Top conservatives meeting in Washington today are hoping a unity ticket will defeat Trump in multiple convention ballots. But the group did leave the door open to potentially supporting a third-party ticket if Republicans are unable to stop Donald Trump.

We're back with senior Trump adviser Stephen Miller.

Paul Ryan is saying a contested convention, his words -- he's the speaker of the House -- is more likely. You agree? You think that's true?

MILLER: I don't agree.

And people can speculate whether they think it's more likely or less likely. But we think we're on path to get 1, 237.

BLITZER: You're pretty confident about that?

MILLER: Yes, we are.

BLITZER: You heard Sean Spicer, the chief strategist and communications director for the Republican National Committee, told me -- he told me last hour that the leadership, they basically show up in Cleveland a week before, and they can come up with new rules for the convention, change the rules, if you will, as they did in 2008, 2012.

I assume that's OK with you?

MILLER: I think what would be the right thing to do would be for the Republican Party to embrace the chance to grow. The GOP has been shrinking for years. And, again, I have been here in Washington for 10 years. And we keep shrinking and shrinking and shrinking.

A great example of why we have been shrinking is because we're pushing away blue-collar voters.

BLITZER: If they change the rules and...


MILLER: It will just shrink the party even more.

BLITZER: ... undermine Trump's possibility of capturing the nomination...

MILLER: It will turn into a regional party if they do that, Wolf.

It would be insane to try and deny Trump the nomination. To even make the effort would be insane, because we're growing the party. We're going to win in Pennsylvania. We're going to win in Ohio. We're going to win in Florida. We're going to win in New York.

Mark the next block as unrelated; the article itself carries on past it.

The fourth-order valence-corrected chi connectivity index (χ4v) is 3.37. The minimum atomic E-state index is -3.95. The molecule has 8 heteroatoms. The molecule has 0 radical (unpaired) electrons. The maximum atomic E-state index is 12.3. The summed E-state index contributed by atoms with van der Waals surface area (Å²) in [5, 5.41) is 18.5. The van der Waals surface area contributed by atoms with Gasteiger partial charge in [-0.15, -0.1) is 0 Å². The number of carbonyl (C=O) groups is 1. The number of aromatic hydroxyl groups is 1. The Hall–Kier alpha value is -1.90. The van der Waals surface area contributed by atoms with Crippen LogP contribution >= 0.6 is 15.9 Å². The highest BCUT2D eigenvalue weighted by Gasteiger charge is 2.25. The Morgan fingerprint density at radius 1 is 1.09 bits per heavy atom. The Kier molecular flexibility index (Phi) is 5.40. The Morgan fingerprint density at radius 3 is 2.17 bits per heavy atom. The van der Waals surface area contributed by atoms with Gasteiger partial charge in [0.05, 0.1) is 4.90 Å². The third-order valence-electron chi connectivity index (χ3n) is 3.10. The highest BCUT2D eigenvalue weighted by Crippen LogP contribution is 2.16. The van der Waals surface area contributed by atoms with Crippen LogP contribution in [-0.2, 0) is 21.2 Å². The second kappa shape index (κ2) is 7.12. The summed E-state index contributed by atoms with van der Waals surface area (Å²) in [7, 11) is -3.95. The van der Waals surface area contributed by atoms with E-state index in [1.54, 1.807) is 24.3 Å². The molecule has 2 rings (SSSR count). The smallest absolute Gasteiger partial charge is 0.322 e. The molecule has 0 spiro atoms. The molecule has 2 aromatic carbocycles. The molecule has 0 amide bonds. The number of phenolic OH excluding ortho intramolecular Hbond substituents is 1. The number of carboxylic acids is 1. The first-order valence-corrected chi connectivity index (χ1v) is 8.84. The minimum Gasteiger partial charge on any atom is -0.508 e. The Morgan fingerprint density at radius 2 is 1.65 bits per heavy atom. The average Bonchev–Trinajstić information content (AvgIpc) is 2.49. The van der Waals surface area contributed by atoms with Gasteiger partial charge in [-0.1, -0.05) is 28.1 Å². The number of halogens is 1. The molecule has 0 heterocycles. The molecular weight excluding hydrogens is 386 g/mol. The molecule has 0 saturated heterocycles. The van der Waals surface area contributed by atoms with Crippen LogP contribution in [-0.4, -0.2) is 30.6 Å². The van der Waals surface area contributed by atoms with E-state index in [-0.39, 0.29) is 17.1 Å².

We're building a bigger Republican Party by reaching out to the blue- collar voters who have been turned away from both parties and bringing them into our tent.

BLITZER: Here's Donald Trump yesterday on CNN's "NEW DAY" speaking with our Chris Cuomo.


DONALD TRUMP (R), PRESIDENTIAL CANDIDATE: If we're at 1,100 and somebody else is at 500 or 400, because we're way ahead of everybody, I don't think you can say that we don't get it automatically. I think it would be -- I think you would have riots. I think you would have riots.

You know, I'm representing a tremendous, many, many millions of people.


BLITZER: Do you think he regret using the word riots?

MILLER: I think he was speaking figuratively.

And the media, everyone understands that he was speaking figuratively. But I think I really do want to underscore for you and for everyone else that you used the word earlier panic. Who is panicked, and why are they panicked?

The rich and powerful are panicked because they are losing control of the GOP. It's being returned to the voters.

BLITZER: Senator Lindsey Graham, he was once running for president, didn't exactly work out for him. He told our Dana Bash today he's now supporting Ted Cruz.

He's going to have a fund-raiser for him, I think, on Monday. He said the Trump campaign's campaign is built on xenophobia, race-baiting and religious bigotry. What's the Trump campaign's reaction to Senator Lindsey Graham?


MILLER: If Lindsey Graham would write a book, it could be called, how to shrink the Republican Party by Lindsey Graham.

Lindsey Graham is quite literally the expert in shrinking the Republican Party. Frankly, I wonder if Ted Cruz is going to reject the endorsement. Lindsey Graham is the one who came up with the foreign policy that's been such a disaster for the GOP.

Lindsey Graham is the one who came up with the immigration policy that's basically hollowed out the middle class. Lindsey Graham is a great person if you want to learn how to make the Republican Party smaller and less appealing to blue-collar voters.

BLITZER: Let me play for you -- this is a video from the pro-Hillary Clinton super PAC Priorities USA. They put out a response to a Trump video which we showed earlier. Let me play this little clip.


UNIDENTIFIED FEMALE: Who are you consulting with consistently so that you're ready on day one?

TRUMP: I'm speaking with myself, number one, because I have a very good brain, and I have said a lot of things.



BLITZER: There was a funny one yesterday with Hillary Clinton barking like a dog. That was the Trump ad. This is an anti-Trump ad. Your reaction?

MILLER: Well, I think Hillary Clinton comes off very poorly in the ad. I'm not really sure. Did her campaign actually make that ad?

BLITZER: No, it was a super PAC who supports her. She has nothing to do with it. But it's a pro-Hillary Clinton super PAC.

MILLER: OK. OK. Yes. That's right. Right.